Although pickleball has been around since 1965, when then-Washington Congressman Joel Pritchard invented the game out of boredom, it was only recently that the sport became a household name. It was the perfect sport for the COVID-19 era; Individual players stood on either side of a 44-foot court. But as restrictions lifted and people resumed their normal lives, pickleball continued to grow.
According to USA Pickleball, the national governing body of the sport, there are 8.9 million pickleball players in the U.S. as of 2023, a huge jump from 3.3 million back in 2019. The sport keeps growing because it’s not as demanding as other racket sports, meaning anyone can pick up a paddle and start playing. However, while it’s a lower-impact sport compared to tennis, injuries still happen on the pickleball court.
According to a recent report, pickleball injuries could cost Americans up to $400 million in medical costs. While pickleball-related injuries are rarely serious, if ever, they can still keep you off the court for long periods.
Most Common Pickleball Injuries
- Muscle Strains and Sprains: Overexertion or sudden movements can lead to strains in muscles and ligaments.
- Tennis Elbow: The repetitive nature of swinging can lead to pain and inflammation in the elbow.
- Ankle and Knee Injuries: Twisting and sudden directional changes can put a strain on these joints.
- Shoulder Injuries: These can arise from overhand serving and repeated overhead motions.
- Cuts and Abrasions: Falling or running into the net or other players can lead to cuts and scrapes.
As a leading sports physical therapy clinic in Denver, Total Physical Therapy treats pickleball-related injuries frequently, many of which are avoidable. So before you head out to the pickleball court, here are a few tips to remember if you want to stay out of the emergency room.
Tips To Avoid Pickleball-Related Injuries
Whether you’re an experienced player or a newbie, the tips below will help keep you on the court and off the sidelines.
Hydration, Hydration, Hydration
Forgetting to drink water is an issue many can relate to, and it’s not that serious if you’ve been indoors all day. You’ll be okay if you drink water at some point throughout the day. That’s different when you’re on the court, though. Whether you’re playing indoors or outdoors, you will sweat out a lot of liquids, minerals, and electrolytes.
Hydrating throughout matches is important to prevent cramps and muscle strains, which can retire you from a match earlier than expected. In more serious cases of dehydration, you may faint. Nobody wants that, so keep a water bottle within reach and listen to your body — if your body isn’t talking, take a water break when you see others drink.
Don’t Underestimate Warming Up and Cooling Down
Warming up gets you ready for the main event, getting your blood pumping and lessening the risk of injury. Everyone from professional athletes to weekend warriors warm up before any activity. Try to do warm-up exercises that affect the muscles you’ll use most when playing pickleball, such as your legs, shoulders, triceps, and core.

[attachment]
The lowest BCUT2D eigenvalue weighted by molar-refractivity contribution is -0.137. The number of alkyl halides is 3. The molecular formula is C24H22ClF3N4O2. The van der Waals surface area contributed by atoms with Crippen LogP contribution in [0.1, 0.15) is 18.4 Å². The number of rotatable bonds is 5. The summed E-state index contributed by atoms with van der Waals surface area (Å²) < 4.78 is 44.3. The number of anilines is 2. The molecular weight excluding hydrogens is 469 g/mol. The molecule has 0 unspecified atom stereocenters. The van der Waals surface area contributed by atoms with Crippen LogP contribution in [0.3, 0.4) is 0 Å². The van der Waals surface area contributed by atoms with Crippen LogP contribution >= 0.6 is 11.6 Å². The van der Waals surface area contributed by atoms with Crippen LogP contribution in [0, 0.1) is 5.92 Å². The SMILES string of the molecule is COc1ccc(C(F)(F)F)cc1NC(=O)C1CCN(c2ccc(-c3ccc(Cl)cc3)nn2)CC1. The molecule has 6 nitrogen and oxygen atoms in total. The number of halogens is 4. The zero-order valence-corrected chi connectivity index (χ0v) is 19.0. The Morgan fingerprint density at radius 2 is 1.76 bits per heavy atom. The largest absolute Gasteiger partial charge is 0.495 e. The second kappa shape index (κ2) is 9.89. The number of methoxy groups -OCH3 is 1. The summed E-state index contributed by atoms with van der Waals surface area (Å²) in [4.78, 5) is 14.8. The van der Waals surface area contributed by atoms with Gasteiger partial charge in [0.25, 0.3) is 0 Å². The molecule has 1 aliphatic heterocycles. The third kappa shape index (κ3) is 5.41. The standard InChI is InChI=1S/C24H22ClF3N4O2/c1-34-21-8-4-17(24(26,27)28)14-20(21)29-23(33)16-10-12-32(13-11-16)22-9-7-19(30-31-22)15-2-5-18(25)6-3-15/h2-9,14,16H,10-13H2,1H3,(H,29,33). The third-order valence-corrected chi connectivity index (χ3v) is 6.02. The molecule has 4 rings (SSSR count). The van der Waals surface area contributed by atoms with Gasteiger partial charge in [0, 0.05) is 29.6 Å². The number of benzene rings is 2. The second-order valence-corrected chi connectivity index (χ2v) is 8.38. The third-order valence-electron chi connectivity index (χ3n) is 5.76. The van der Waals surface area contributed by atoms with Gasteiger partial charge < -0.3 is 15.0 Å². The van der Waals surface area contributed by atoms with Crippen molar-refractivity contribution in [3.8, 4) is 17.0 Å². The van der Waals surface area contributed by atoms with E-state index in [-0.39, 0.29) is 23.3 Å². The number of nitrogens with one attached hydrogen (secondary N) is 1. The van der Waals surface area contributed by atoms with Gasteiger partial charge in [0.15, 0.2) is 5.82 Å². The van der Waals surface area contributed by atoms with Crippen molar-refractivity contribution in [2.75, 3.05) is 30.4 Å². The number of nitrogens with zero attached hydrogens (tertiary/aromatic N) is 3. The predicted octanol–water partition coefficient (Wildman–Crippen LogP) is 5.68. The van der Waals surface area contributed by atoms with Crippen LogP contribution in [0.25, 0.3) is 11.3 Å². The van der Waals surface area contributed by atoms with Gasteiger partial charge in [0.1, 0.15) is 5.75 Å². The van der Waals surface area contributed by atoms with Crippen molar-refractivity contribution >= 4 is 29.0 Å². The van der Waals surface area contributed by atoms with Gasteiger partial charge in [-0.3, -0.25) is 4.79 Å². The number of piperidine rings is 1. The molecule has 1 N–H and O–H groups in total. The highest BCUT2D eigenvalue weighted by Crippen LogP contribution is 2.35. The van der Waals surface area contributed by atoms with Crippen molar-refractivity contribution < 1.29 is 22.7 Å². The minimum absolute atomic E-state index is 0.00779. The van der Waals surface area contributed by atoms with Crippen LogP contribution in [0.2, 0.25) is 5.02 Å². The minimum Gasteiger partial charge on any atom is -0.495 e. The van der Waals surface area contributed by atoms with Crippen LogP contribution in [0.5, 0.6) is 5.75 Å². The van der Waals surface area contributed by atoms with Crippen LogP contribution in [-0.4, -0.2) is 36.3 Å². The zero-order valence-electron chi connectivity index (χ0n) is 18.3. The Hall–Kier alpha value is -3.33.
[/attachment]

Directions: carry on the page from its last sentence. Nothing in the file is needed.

The cooldown is equally important, as it gradually restores your heart rate back to pre-exercise levels. To cool down, you can jog a few laps at a low intensity until your heart rate feels closer to normal.
Use the Right Equipment
You don’t need a lot to play pickleball. In terms of equipment, you only need a pickleball paddle and a pair of comfortable sneakers. While there is such a thing as pickleball shoes, tennis shoes work just as well. If you’re not sure which shoes to get, look for ones with ankle support, grippy soles, and a low or medium-height profile.
Take Time To Learn the Basics
Pickleball is straightforward. After watching a few matches, you can get a good idea of how to play. Still, you should take time to learn the basics. Watching isn’t the same as doing. Proper technique can prevent injuries. For example, using too much power with an incorrect swinging technique can lead to shoulder pain and a rotator cuff injury. With how popular pickleball is at the moment, it’s not difficult to find lessons, but you could also ask a friend with some pickleball experience to teach you the ropes.
Don’t Overexert Yourself
Once you get into pickleball, you might find yourself itching to play every chance you get. That’s great for your fitness and your social life. Just don’t overdo it. You should know your limits and know when to stop to take a breather. There’s no shame in taking a few days to recover if your tank is empty, especially if you’ve been playing a lot of pickleball.
Play it Safe with Total Physical Therapy
Even if you stretch, drink plenty of water, and rest when you need it, an accident can still happen. You might trip and land awkwardly on a limb or develop an injury from overusing the same muscles. While some ice and a bit of rest could be all you need to get back on the pickleball court, you might want to see a physical therapist if the pain persists. Ignoring the issue won’t make it go away; untreated injuries can become very difficult to treat if too much time has passed.
A sports physical therapist specializing in sports-related injuries is your best bet if you want to pick up a pickleball paddle anytime soon. There is no better clinic for Denver metro area residents looking for sports physical therapy than Total Physical Therapy. We specialize in treating sports injuries and use a variety of techniques to get you back on your feet quickly and safely. With additional treatments like vestibular rehabilitation, Kinesio taping, and dry needling, we can get you back to 100% and keep you there. Schedule an appointment with Total Physical Therapy today to start your recovery journey.